The Database Hacker's Handbook:
Defending Database Servers
By David Litchfield, Chris Anley, John Heasman & Bill Grindlay
Wiley, 500 pages, $50.00
|The Database Hacker's Handbook: Defending Database Servers|
Unfortunately, database administrators and security analysts live in separate clans on the large IT frontier. The Database Hacker's Handbook fosters the resolution of these inherent communication breakdowns by closing the knowledge differential between the database admin and security admin. Serious effort, training and experience are required to truly understand the other's perspective, but this book provides the perfect starting point.
Its renowned database security researchers waste no time in showing how to attack modern database systems. The terse opening chapter provides a taxonomy for database vulnerabilities, such as privilege elevation via SQL injection and unauthenticated flaws in network protocols, the most dangerous vulnerability. Although classifying the attacks presented later in the book may be a useful exercise for the ambitious reader, the authors could have unified the text by actually applying their definitions throughout.
The remaining chapters are dedicated to detailed security analysis of seven of the industry's most popular relational database management systems: Oracle, DB2, Informix, Sybase, MySQL, SQL Server and Postgres. The comprehensive approach is more valuable than those focus-ing on the market leaders (Oracle, IBM and Microsoft), or "example" commercial and open-source systems.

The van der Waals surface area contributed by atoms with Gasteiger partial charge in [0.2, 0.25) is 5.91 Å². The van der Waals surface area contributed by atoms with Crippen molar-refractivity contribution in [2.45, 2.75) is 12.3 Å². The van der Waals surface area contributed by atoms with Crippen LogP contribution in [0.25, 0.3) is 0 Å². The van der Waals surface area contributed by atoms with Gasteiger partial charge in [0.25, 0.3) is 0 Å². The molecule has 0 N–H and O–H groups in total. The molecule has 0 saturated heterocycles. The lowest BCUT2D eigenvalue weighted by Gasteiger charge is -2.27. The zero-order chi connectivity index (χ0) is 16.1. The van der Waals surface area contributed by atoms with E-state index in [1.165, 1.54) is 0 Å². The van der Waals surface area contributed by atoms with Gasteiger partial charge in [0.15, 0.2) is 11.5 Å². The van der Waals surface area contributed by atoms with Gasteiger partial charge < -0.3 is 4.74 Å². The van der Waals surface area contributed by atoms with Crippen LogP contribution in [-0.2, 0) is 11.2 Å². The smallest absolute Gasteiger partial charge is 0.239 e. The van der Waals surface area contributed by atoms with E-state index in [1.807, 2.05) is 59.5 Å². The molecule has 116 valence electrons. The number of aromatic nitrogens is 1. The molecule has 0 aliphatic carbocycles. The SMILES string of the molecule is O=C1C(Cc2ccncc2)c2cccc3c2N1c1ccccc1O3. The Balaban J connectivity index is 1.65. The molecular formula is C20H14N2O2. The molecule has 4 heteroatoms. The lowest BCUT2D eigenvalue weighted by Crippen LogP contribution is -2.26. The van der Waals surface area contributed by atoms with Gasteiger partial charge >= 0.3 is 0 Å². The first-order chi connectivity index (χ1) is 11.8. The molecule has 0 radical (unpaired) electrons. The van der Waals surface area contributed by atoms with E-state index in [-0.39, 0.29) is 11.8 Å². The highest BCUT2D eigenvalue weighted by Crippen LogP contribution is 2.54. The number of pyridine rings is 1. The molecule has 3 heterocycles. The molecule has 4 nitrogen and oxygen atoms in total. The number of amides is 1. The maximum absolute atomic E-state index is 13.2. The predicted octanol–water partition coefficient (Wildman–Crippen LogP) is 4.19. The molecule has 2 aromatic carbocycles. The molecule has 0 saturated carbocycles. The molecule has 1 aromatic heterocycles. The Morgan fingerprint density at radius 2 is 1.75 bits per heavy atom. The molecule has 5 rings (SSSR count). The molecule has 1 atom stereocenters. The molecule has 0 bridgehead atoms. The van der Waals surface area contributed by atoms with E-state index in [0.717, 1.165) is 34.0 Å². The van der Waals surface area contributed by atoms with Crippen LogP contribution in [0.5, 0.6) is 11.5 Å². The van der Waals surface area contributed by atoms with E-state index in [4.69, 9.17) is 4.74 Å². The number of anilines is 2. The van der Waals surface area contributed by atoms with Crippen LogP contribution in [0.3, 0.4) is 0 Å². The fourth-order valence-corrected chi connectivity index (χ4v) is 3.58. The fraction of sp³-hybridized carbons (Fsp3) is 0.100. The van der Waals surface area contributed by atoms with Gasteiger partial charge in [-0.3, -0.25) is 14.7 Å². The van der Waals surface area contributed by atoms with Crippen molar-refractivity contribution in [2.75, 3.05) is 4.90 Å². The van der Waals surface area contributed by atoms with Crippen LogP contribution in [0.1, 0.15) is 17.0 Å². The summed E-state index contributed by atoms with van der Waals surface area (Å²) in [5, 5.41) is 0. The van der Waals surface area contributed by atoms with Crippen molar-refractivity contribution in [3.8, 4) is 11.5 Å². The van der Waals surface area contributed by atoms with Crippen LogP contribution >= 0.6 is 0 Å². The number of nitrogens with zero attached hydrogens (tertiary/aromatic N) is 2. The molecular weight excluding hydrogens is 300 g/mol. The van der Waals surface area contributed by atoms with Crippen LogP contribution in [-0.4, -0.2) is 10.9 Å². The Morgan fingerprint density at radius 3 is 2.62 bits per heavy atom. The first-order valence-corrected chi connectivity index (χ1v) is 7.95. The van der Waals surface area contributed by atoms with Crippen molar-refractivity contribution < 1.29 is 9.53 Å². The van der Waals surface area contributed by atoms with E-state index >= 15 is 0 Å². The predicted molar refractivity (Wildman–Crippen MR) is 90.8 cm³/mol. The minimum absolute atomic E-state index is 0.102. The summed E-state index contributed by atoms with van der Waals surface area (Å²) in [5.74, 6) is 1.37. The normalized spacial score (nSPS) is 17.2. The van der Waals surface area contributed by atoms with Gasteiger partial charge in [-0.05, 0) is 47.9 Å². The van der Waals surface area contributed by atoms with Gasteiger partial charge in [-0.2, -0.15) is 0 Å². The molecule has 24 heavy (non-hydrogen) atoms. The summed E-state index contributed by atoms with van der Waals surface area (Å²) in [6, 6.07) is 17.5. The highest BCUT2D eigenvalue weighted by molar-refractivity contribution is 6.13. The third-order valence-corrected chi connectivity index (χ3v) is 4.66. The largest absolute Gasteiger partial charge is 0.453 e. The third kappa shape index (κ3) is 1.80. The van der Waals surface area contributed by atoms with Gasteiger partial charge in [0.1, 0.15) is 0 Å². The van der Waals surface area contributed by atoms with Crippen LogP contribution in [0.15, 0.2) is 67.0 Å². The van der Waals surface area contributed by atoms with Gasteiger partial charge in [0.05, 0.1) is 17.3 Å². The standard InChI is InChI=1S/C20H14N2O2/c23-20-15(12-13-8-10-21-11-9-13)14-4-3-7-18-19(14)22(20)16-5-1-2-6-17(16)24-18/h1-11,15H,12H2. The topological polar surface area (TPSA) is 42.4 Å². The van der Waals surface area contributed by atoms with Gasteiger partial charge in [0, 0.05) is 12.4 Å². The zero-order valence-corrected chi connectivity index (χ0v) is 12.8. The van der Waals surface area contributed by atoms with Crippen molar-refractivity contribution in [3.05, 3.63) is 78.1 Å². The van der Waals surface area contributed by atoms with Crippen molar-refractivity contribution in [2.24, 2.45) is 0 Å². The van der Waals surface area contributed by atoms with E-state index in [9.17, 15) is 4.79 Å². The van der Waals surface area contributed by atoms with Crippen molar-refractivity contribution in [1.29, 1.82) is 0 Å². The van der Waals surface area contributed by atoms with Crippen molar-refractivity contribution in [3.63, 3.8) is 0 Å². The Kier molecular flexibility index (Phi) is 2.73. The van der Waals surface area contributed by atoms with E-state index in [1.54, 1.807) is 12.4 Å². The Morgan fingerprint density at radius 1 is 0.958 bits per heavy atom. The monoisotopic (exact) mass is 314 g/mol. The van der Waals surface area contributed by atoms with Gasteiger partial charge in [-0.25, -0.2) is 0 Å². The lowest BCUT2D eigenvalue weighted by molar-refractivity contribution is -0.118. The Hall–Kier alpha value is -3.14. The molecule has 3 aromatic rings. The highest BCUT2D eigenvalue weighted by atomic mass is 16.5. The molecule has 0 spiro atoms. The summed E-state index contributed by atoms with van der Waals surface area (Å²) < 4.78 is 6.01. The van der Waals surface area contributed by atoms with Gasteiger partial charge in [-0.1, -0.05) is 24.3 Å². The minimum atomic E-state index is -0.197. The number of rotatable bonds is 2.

Each product chapter follows roughly the same template: describing the database architecture and attack methods; "moving further into the network"; and securing the database. Essentially, the structure extends the familiar "attack-and-defend" approach of hacking books.
Attacks are described in highly technical detail and assume readers' familiarity with the particular database product. Example C code will enable you to add some extremely particularized tools to your arsenal; some allow the attacker to discover database servers on the network by sending broadcast packets. The inclusion of source code is questionable for the longer programs, which run up to eight pages. Since none of the code is commented, the instructional value diminishes as the page count increases.
Although the occasional grammar mistake or poorly constructed sentence creeps in, the writing is still superior relative to other computer security titles.
If you need to know database security, buy this book. In fact, perhaps you should start a book club and invite database administrators; this should be the club's first read.
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"Security and Usability should be read by everyone involved in designing and deploying security. Security that hampers the user encourages them to subvert it; the papers in this book provide real-world advice on how to build security without making life difficult for the users."
--Al Berg, CISSP, CISM, director of information security, Liquidnet
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